Smoking raises risk for diabetes, researchers say

WASHINGTON (Reuters) - Here’s another reason to throw away the cigarettes: Smoking, already known to cause lung cancer, heart disease and stroke, also raises one’s risk for the most common form of diabetes, researchers said on Tuesday.

Smokers faced a 44 percent increased risk of developing type 2 diabetes when compared to nonsmokers, the Swiss researchers found.

Dr. Carole Willi of the University of Lausanne in Switzerland and colleagues analyzed 25 studies exploring the connection between smoking and diabetes published between 1992 and 2006, with a total of 1.2 million participants tracked for up to 30 years.

They found risk was even higher for heavy smokers. Those who puffed on at least 20 cigarettes a day had a 61 percent higher risk for diabetes than nonsmokers.

Quitting smoking cut the risk, with former smokers seeing a 23 percent higher risk than nonsmokers, far lower than the risk for current smokers, they reported in the Journal of the American Medical Association.

“On a public health level, this is very important because diabetes incidence is dramatically increasing. The avoidance of diabetes would then be another good reason for smokers to quit or for nonsmokers not to begin,” Willi said by e-mail.

Type 2 diabetes, the form of the disease often associated with excess body weight, poor diet and a sedentary lifestyle, is becoming increasingly common in many countries.


Cigarette smoking is the leading preventable cause of death globally, killing about 4 million people a year or about 9 percent of deaths worldwide, the researchers noted.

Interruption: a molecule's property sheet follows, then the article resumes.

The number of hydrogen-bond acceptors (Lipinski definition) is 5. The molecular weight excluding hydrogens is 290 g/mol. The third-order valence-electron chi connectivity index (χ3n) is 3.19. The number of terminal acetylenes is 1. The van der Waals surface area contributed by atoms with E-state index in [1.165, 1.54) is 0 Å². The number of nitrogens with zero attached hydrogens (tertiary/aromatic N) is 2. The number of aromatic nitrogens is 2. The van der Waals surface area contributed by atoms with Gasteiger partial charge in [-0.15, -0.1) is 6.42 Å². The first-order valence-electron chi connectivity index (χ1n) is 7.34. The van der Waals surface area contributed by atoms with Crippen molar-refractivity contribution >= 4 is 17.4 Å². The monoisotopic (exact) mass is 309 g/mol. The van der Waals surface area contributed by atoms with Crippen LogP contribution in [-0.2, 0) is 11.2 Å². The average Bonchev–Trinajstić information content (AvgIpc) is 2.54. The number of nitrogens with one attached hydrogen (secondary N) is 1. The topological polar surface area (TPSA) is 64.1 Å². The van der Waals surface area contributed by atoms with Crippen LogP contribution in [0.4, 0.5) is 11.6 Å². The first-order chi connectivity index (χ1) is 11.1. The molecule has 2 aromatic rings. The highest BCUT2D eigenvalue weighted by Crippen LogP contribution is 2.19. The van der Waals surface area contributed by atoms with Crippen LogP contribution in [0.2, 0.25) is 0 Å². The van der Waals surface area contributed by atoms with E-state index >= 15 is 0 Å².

In addition to causing most lung cancer cases as well as other types of cancer, it also can lead to heart attack, stroke, chronic lung disease and other illnesses.

“The consequences of this finding are also important because both diabetes and cigarette smoking are major cardiovascular risk factors,” Willi said.

Willi noted that the research was not designed in a way that could conclude that smoking actually caused diabetes in the people in the 25 studies who developed it.

But Willi said the fact that more smoking led to a higher diabetes risk suggested that smoking was causing the disease. In addition, smoking preceded the development of diabetes in the participants in all the studies, Willi said.

Smoking can lead to insulin resistance, the researchers said -- meaning that it can interfere with how well the body uses insulin. Insulin resistance usually precedes type 2 diabetes.

In an editorial accompanying the research, Eric Ding and Dr. Frank Hu of the Harvard School of Public Health in Boston said public health recommendations for preventing type 2 diabetes should include an anti-smoking message.

“Major population prevention of type 2 diabetes is achievable via avoidance of smoking and modification of lifestyle factors through a combination of healthy weight control, regular physical activity, moderate alcohol intake and proper diet,” they wrote.

Editing by Maggie Fox and Cynthia Osterman